WASHINGTON — For George J. Mitchell (D-Maine), life at the pinnacle of Washington power was supposed to be a lot smoother. When Senate Democrats chose him as their new majority leader last fall, they were impressed by his skill in handling issues, his thoughtful demeanor and media savvy. This combination, they hoped, would communicate a more appealing public image than did his predecessor, Robert C. Byrd (D-W.Va.), an often-dour insider.
Mitchell had a game plan for a more activist and appealing Senate. He wanted the Democrats, who have 55-45 control, to take the unprecedented step of issuing and passing their own agenda. He promised a more reasonable schedule so that Senators would have more predictable hours to spend with their families and their constituents. And he pledged to his friend and fellow part-time Maine resident George Bush that he would revive the spirit of bipartisanship that dissolved in recent years, especially on foreign policy.
But events slipped out of Mitchell's control. The Senate has been preoccupied during the past two months with a pair of the more poisonous issues in recent memory. Both the federal pay-raise flap and the debate over the nomination of John Tower as defense secretary exacerbated the anti-Washington sentiment that often rests close to the surface of American politics.
Mitchell's role in the Tower debate was revealing. As is routine for legislative leaders, he initially deferred to the committee involved with the issue--Armed Services, headed by Sam Nunn (D-Ga.). When the battle reached the Senate floor, Mitchell quickly weighed in with a sober-minded statement opposing Tower, after having made what he termed a "careful study" of the record.
His was a "personal" judgment, he said, and other Senate Democrats quickly echoed Mitchell's message that partisanship was the last thing they had in mind. The move was characteristic Mitchell; he was a federal prosecutor and judge before appointment to the Senate in 1980 to fill the seat vacated by Edmund S. Muskie, who resigned to become secretary of state. Mitchell's low-key style, which has led some to criticize him for undue caution, reflects a modest Maine upbringing. After his appointment to the Senate, observers at home and in Washington initially dismissed the prospect that this lawyerly son of nonpolitical, working-class parents had the requisite partisan skills.
But he confounded the initial expectations of many Senate insiders when he built a base of support last November among liberals and younger colleagues to defeat handily two Democrats with more seniority--Daniel K. Inouye of Hawaii and J. Bennett Johnston of Louisiana--in the contest to succeed Byrd. His actions since then suggest that he will be an assertive and effective leader. "He's going to be trouble for us," said Sen. Trent Lott (R-Miss.). "He's very tough and smooth, yet he is committed ideologically."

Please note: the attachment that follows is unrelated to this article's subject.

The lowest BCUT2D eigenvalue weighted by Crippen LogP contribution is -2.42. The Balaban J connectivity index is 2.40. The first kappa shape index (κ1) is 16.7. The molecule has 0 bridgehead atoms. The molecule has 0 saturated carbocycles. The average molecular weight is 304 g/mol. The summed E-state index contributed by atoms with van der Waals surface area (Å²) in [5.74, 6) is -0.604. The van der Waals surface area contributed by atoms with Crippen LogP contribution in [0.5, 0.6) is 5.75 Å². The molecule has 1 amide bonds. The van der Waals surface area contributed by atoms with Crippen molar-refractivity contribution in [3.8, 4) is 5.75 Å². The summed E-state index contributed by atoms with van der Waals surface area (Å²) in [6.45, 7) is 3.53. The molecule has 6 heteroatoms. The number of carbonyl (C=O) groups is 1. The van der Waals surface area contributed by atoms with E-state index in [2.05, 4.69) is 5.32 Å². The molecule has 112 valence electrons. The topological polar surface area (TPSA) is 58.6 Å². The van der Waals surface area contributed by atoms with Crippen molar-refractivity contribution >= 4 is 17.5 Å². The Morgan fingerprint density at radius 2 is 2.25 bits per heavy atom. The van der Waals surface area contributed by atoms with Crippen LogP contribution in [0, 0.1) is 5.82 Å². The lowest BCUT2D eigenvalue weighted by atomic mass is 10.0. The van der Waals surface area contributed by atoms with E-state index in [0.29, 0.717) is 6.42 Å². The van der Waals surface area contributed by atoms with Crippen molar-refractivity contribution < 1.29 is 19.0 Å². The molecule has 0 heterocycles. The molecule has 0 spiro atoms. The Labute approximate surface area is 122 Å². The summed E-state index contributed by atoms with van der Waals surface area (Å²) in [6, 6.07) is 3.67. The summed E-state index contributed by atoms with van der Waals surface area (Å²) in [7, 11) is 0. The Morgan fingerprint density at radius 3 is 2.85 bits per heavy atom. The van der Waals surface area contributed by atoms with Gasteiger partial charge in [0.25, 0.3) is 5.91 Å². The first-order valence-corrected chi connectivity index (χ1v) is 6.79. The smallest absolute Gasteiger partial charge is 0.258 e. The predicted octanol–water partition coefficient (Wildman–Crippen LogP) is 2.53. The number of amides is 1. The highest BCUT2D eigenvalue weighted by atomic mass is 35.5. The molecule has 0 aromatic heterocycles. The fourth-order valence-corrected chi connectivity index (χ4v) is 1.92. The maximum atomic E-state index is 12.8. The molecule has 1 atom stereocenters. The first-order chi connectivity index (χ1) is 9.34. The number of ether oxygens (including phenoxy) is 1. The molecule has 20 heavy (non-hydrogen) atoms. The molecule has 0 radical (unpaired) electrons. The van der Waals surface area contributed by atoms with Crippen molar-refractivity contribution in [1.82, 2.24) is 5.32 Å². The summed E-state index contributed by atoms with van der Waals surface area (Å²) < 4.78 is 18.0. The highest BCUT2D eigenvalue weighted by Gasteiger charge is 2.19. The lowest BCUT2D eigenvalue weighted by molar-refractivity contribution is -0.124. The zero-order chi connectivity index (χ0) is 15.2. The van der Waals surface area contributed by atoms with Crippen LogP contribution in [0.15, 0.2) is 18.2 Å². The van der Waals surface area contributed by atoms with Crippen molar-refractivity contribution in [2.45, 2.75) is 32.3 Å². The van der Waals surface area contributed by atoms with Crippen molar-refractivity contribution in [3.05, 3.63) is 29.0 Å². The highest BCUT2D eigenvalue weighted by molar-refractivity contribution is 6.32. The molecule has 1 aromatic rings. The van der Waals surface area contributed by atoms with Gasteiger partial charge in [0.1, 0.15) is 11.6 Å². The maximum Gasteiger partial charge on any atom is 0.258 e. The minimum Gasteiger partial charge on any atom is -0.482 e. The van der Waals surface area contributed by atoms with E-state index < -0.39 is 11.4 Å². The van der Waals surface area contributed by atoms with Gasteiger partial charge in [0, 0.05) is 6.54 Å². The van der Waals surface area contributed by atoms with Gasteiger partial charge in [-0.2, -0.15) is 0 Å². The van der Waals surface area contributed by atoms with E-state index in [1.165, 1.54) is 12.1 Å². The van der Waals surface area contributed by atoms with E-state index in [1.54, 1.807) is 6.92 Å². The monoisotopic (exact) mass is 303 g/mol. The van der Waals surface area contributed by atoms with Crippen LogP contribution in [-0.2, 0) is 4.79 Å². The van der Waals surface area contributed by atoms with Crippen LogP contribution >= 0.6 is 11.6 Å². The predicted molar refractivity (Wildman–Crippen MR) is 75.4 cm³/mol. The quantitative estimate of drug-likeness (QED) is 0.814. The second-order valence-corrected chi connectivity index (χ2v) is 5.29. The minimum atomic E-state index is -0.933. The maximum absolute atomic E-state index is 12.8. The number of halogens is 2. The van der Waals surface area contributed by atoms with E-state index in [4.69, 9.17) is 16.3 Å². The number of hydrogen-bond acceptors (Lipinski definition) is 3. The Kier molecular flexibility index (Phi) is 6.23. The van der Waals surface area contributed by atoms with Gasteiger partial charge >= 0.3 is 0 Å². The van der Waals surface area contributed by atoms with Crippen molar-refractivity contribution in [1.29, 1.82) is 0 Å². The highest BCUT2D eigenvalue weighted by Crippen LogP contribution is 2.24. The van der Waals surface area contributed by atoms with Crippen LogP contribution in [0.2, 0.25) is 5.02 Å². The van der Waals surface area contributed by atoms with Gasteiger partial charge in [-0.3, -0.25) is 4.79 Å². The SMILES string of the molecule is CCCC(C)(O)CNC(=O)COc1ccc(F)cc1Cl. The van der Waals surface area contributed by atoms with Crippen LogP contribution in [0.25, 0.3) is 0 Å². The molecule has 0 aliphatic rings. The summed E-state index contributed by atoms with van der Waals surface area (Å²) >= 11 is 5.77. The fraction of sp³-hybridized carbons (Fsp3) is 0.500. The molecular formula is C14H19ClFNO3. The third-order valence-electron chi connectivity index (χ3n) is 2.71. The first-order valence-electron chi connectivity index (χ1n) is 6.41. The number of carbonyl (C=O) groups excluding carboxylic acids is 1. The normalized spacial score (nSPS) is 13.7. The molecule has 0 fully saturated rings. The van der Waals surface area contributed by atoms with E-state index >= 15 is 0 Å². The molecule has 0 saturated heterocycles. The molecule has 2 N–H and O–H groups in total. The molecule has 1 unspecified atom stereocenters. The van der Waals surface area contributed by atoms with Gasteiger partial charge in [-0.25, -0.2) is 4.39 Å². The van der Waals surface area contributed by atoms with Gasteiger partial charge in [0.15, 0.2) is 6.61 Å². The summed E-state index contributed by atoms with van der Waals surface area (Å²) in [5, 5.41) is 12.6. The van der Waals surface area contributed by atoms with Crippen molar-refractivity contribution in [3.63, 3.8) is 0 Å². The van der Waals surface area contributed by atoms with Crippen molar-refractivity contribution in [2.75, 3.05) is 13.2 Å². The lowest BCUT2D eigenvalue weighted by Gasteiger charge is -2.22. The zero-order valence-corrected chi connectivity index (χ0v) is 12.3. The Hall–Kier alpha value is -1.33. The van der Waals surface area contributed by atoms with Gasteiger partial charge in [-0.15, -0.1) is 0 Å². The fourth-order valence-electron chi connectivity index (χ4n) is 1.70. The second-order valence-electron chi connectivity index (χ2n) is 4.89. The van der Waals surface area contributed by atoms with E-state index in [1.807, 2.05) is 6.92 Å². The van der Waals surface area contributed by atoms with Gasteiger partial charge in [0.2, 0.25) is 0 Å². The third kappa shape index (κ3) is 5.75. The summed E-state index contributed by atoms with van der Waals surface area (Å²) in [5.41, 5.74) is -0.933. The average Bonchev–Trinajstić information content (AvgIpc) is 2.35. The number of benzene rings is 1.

The endgame on the Tower nomination the week of March 6 showed Mitchell's artful touch. Regardless of whether Mitchell planned the detailed scenario, the one-a-day announcement of support for Tower by three Democratic senators added suspense to the final vote and left the impression that Democrats were not marching in lock step behind their leaders. At the same time, Mitchell's confident statements that Tower would be rejected and his continuing participation on the Senate floor allowed him to keep control of the debate. Nunn, in effect, crafted the argument against Tower; Mitchell made the sale.
As a member of the Iran-Contra committee in 1987, Mitchell first became known to the public for his understated partisanship. Following the testimony by former White House aide Oliver L. North, Mitchell responded that others share deep devotion to country and North should "recognize that it is possible for an American to disagree with you on aid to the Contras and still love God and still love this country as much as you do." That masterful performance was one of the Democrats' few effective responses to North's TV appeal.
A year earlier, Mitchell displayed partisan skill in another context when he spearheaded the Democrats' effort to reclaim the Senate after six years of GOP control. Defying predictions that it would be tough to unseat "Reagan robots" first elected in 1980, he helped recruit a highly capable corps of challengers and imbued them with a can-do attitude while carefully dishing out relatively meager party funds. Years earlier, he had been a top aide in Muskie's White House campaigns.
Since joining the Senate, Mitchell has become an expert on such issues as health care and environment. While embracing basic Democratic values, he has tried to update them and make the party message more appealing to middle-class voters disenchanted with the big-government approach. That explains his current efforts to craft a more contemporary party agenda on behalf of Senate Democrats.
As Senate leader, Mitchell has stressed the importance of "the politics of inclusion." Along similar lines, he has publicly stated a desire for more cooperation between Congress and the White House. Whether that bipartisanship is badly frayed following the Tower furor is too early to tell. But Mitchell cautions reporters to take each issue at a time; don't always make them a test of either Bush's or his own leadership.
Now that he appears to be on a winning streak following the Tower debate, Mitchell may feel more comfortable. But don't expect him to overplay his hand. Seeming cautiousness has been a key to his success.